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Handbook on the Economics of Professional Football

Handbook on the Economics of Professional Football

Elgar original reference

Edited by John Goddard and Peter Sloane

In this comprehensive Handbook, John Goddard and Peter Sloane present a collection of analytical contributions by internationally regarded scholars in the field, which extensively examine the many economic challenges facing the world's most popular team sport.

Chapter 7: Insolvency in English football

Stefan Szymanski

Subjects: economics and finance, sports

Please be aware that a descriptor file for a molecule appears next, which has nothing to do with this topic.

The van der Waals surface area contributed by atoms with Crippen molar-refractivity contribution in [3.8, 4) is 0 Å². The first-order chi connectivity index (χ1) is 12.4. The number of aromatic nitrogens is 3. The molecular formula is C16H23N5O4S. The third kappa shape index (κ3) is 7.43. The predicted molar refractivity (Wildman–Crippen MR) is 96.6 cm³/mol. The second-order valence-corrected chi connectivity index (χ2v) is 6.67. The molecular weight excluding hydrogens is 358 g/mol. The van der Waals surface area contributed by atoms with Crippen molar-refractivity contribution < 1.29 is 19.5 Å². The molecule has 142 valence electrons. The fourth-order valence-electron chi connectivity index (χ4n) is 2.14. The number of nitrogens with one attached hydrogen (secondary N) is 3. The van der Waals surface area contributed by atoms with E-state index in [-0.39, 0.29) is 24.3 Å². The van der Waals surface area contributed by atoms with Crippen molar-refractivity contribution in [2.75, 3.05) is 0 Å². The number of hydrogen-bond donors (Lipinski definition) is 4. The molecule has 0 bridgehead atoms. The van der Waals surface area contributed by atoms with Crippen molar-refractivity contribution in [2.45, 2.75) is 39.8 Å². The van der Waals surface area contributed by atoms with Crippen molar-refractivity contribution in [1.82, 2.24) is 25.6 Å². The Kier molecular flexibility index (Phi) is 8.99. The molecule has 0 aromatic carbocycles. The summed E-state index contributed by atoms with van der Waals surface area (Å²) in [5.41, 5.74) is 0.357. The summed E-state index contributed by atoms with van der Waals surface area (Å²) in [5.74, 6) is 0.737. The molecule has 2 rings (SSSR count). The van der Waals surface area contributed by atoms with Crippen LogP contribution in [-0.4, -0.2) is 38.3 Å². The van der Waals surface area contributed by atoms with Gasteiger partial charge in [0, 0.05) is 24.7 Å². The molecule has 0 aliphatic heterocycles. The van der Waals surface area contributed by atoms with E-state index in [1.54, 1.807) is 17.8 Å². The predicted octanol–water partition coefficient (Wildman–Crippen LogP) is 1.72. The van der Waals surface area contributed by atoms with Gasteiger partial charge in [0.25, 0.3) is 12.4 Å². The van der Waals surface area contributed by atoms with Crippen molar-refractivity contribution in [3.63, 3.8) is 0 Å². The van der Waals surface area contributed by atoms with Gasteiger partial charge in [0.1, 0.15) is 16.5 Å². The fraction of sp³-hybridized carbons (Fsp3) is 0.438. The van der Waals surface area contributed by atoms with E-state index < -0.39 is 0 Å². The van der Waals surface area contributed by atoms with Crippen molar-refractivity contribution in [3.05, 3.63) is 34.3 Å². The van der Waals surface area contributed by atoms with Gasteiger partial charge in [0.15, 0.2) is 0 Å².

‘It was the best of times, it was the worst of times’. It is a strange paradox of English football that between 1949 and 1980 attendance at league matches halved but no current member of the Football League was subject to insolvency proceedings, while between 1986 and 2010 attendance at League football almost doubled, but there were 59 cases of insolvency (an average of two to three per year) (Figure 7.1). The period between 1949 and 1980 is generally identified as one of decline for English football. Within the game poor facilities, and a growing association between the game and hooliganism, made going to football less and less attractive; while outside of the game rising prosperity opened up a whole new range of leisure activities which drew fans away from the game. On the cost side, the removal of the maximum wage in 1961 triggered a wage spiral which has continued to the present day. Faced with these financial pressures one might have expected financial failure to ensue, but other than in those few cases where teams exited the League, it did not. From 1986 onwards attendances rose, prices rose even further and income from broadcasting, sponsorship and merchandising exploded; yet despite this prosperity, insolvency became a chronic problem. This chapter will explore this paradox.

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